Phencyclidine in the social interaction test: an animal model of schizophrenia with face and predictive validity
by
Sams-Dodd F
Pharmacological Research,
H. Lundbeck A/S, Valby, Denmark.
Rev Neurosci 1999; 10(1): 59-90


ABSTRACT

Phencyclidine (PCP) is a hallucinogenic drug that can mimic several aspects of the schizophrenic symptomatology in healthy volunteers. In a series of studies PCP was administered to rats to determine whether it was possible to develop an animal model of the positive and negative symptoms of schizophrenia. The rats were tested in the social interaction test and it was found that PCP dose-dependently induces stereotyped behaviour and social withdrawal, which may correspond to certain aspects of the positive and negative symptoms, respectively. The effects of PCP could be reduced selectively by antipsychotic drug treatment, whereas drugs lacking antipsychotic effects did not alleviate the PCP-induced behaviours. Together these findings indicate that PCP effects in the rat social interaction test may be a model of the positive and negative symptoms of schizophrenia with face and predictive validity and that it may be useful for the evaluation of novel antipsychotic compounds.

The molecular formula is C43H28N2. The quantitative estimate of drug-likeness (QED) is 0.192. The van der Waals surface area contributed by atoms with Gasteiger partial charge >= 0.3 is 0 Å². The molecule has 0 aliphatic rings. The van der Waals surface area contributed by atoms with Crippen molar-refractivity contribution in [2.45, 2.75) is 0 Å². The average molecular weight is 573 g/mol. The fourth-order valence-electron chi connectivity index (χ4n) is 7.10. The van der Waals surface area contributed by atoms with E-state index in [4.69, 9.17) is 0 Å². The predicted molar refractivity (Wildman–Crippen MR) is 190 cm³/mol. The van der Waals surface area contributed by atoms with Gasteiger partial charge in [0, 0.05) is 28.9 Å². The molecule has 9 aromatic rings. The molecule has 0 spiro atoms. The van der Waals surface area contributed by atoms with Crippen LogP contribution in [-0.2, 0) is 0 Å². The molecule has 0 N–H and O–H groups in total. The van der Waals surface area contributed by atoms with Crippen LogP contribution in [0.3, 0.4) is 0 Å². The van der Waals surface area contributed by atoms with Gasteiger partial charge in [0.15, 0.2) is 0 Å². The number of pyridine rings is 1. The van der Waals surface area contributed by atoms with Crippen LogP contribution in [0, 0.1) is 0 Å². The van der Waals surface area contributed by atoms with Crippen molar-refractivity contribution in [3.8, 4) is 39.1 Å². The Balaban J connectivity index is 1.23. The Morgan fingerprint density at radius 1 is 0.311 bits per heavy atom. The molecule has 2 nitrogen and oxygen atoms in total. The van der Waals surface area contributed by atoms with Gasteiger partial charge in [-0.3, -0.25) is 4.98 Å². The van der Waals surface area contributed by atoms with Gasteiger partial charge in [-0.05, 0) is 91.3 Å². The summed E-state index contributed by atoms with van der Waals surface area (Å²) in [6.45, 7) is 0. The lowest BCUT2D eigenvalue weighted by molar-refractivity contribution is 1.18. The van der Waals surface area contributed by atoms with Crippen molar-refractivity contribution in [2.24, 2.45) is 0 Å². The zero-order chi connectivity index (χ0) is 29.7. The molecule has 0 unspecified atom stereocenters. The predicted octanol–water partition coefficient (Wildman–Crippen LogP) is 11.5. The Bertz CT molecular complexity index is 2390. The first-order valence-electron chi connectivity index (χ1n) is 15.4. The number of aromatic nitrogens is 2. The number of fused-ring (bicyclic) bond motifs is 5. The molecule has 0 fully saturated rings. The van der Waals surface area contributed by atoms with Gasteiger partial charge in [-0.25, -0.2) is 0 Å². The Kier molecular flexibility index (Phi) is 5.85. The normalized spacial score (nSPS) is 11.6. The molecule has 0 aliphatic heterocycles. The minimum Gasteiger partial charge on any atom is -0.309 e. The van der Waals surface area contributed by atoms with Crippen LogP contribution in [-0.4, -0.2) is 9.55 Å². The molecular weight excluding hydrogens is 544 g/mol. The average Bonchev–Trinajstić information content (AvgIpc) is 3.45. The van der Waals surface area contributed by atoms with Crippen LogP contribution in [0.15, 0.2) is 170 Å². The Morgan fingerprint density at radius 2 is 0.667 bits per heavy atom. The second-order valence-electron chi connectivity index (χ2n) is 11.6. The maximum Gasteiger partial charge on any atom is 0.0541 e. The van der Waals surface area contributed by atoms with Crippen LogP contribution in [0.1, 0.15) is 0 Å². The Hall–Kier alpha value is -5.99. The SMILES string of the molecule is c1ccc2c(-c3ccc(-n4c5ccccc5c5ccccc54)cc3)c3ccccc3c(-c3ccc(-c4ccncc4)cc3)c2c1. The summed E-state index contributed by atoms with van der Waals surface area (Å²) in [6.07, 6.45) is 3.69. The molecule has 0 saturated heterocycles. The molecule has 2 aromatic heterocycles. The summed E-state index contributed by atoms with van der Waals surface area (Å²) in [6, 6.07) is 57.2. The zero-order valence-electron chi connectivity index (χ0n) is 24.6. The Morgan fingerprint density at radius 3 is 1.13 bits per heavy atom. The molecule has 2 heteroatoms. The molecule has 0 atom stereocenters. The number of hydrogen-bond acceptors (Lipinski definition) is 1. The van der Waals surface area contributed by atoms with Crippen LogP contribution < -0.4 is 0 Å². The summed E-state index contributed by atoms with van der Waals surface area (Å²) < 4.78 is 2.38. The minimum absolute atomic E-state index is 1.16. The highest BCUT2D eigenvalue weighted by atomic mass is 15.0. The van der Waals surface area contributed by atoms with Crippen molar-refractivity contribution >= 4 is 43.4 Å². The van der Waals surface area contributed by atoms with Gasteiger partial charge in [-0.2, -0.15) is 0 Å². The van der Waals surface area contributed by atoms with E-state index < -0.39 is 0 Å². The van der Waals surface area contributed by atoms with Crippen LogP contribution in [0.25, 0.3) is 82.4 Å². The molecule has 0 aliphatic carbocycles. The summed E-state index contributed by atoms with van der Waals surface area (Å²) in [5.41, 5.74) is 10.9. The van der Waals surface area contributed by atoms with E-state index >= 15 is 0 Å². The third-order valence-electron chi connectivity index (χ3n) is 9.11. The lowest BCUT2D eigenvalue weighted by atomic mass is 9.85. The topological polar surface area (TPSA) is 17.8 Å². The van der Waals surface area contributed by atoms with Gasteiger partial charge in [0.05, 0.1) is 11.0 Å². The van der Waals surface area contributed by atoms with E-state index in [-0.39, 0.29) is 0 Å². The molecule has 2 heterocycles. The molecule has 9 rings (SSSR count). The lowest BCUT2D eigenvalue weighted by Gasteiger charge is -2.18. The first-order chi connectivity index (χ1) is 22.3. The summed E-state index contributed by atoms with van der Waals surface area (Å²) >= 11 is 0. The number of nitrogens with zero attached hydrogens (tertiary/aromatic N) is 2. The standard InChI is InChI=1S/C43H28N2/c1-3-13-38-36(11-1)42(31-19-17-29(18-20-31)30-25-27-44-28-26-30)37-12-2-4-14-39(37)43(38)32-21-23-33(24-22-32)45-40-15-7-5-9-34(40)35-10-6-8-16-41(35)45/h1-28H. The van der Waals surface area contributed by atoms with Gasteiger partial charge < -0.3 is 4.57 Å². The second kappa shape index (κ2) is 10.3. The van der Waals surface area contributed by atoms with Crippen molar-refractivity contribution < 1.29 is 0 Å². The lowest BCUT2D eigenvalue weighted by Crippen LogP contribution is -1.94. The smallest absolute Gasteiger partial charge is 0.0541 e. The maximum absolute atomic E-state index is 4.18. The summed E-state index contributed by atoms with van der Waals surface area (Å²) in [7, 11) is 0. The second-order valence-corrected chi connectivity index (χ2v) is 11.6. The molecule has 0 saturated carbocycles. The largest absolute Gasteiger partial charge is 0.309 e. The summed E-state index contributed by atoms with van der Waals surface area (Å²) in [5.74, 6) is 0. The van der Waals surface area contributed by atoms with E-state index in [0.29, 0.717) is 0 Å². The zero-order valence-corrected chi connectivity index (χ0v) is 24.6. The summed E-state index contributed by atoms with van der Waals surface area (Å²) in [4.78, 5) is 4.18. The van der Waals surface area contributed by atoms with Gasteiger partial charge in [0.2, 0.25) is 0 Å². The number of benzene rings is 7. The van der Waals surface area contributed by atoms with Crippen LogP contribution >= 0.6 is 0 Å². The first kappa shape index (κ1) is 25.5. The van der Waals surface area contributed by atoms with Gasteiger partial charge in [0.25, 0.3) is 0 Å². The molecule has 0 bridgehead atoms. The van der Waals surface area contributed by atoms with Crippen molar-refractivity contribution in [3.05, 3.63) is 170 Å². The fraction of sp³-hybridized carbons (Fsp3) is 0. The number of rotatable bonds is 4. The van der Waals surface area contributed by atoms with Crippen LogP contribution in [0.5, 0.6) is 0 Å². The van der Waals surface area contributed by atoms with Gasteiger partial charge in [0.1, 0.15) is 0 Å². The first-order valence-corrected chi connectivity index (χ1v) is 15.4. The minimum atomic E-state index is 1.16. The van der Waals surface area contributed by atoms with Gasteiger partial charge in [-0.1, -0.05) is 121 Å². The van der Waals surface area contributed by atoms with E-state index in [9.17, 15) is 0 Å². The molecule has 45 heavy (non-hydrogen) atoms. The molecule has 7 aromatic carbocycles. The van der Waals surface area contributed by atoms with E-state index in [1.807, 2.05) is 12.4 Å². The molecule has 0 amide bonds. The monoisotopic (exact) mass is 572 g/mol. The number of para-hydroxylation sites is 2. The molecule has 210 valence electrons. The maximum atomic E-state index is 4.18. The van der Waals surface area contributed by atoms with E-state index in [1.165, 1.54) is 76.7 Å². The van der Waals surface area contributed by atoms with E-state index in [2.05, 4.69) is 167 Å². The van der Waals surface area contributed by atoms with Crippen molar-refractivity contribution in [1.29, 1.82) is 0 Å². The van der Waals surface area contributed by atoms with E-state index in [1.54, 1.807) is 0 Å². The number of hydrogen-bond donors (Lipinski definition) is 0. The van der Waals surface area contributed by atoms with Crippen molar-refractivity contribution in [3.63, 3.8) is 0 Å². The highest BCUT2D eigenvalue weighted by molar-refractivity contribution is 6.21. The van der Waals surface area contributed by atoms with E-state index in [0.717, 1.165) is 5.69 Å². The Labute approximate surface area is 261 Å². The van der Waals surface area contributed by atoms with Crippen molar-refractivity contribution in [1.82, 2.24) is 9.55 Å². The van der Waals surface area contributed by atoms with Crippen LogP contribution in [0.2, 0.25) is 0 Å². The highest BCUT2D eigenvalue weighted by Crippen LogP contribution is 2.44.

PCP
Ketamine
Glutamate
Memantine
Neuroprotectants
NMDA antagonists
Glutamate and GABA
Phencyclidine: structure
Schizoaffective disorder
Schizophrenia: new drugs
Schizophrenia: neuroleptics
NMDA-receptor antagonists
Serotonin hypothesis of schizophrenia
Dopamine hypothesis of schizophrenia


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